Note the word 'analogy'. What do you mean by an audio cable is 99.9999%, this statement in itself makes no sense. Percentage of what? Purity? For all intents and purposes a functioning audio cable is 100% and that is that, even if you were a bat. And regarding your statement about HDMI, that in fact is not true:
It is commonly stated that all HDMI cables are created equal because it is a digital signal. While this is close to the truth when the spec is followed, it's not always true. The one major thing that can really destroy your signal quality is the length of the HDMI cable. It's true that HDMI signals are digital, and digital signals are 1's and 0's. The problem is that there is no such thing as a 1 or a 0 in digital electronics. It is represented in various ways. Lack/Presence of a signal, a positively magnetically charged or negatively magnetically charged medium, voltage at a certain value, etc... For instance a hard drive stores data using magnetism. The signal stored is read against an expected value range. For instance a 1 can be stored at a signal strength of 10 (while a zero is -10). A signal strength of 9.6 will also be read as 1. This is how overwritten data can be recovered. While a hard drive will read something as a definite 1 or 0. The signal strength can be used (with the help of sensitive equipment) to approximate what the previously written value was.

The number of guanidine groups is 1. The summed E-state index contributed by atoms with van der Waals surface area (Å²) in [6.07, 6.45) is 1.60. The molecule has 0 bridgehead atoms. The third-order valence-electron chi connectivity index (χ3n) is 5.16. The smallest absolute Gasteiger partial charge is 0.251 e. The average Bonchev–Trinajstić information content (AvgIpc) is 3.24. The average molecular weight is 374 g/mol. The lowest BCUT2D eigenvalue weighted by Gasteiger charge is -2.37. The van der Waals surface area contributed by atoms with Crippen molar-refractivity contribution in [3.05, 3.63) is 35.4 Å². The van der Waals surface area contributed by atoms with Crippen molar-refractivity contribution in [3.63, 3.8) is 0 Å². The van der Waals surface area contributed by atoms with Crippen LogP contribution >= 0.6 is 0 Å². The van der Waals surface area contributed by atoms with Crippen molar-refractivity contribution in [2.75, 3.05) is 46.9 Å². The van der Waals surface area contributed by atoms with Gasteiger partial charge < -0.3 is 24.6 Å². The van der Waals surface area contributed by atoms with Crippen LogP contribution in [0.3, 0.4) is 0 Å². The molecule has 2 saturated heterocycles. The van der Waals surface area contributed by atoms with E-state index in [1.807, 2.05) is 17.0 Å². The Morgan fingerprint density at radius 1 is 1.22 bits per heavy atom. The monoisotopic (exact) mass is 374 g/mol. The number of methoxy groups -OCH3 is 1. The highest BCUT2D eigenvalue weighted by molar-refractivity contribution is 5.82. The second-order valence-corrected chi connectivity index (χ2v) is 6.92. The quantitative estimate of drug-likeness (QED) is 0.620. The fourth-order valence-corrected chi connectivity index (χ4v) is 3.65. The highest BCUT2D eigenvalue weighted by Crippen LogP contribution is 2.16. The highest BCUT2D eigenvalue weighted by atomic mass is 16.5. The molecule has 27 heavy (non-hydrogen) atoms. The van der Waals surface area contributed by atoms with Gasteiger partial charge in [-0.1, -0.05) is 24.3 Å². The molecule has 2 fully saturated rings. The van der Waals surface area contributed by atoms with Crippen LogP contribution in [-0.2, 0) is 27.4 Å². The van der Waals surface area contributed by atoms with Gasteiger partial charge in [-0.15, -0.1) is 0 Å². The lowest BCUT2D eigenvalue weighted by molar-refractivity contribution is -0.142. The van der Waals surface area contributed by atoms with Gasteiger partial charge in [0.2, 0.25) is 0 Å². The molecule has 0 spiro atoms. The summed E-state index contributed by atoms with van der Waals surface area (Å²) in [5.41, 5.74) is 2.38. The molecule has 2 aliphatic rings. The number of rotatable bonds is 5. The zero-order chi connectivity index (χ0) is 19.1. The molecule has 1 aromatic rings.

Here is a chart from wikipedia detailing the phenomenon:
Analog signal: +11.1 -8.9 +9.1 -11.1 +10.9 -9.1 Ideal Digital signal: +10.0 -10.0 +10.0 -10.0 +10.0 -10.0 Difference: +1.1 +1.1 -0.9 -1.1 +0.9 +0.9 Previous signal: +11 +11 -9 -11 +9 +9
How does this relate to your HDMI cable? As the length of the cable increases, not only does the signal strength decrease but so does the differentiation between each subsequent bit. If the signal quality is so bad that the machine at the other end cannot tell where one bit starts and another ends, it can guess (based on the signal strength) an incorrect value. The resulting signal is still digital, is it not? And yet it is incorrect. A poorly constructed cable’s signal degradation is affected by this problem, while high-quality cables often have active boosters. Thanks to this the signal strength stays at values that can be properly read (as a 1 and a 0) and will not blend with their neighboring bits.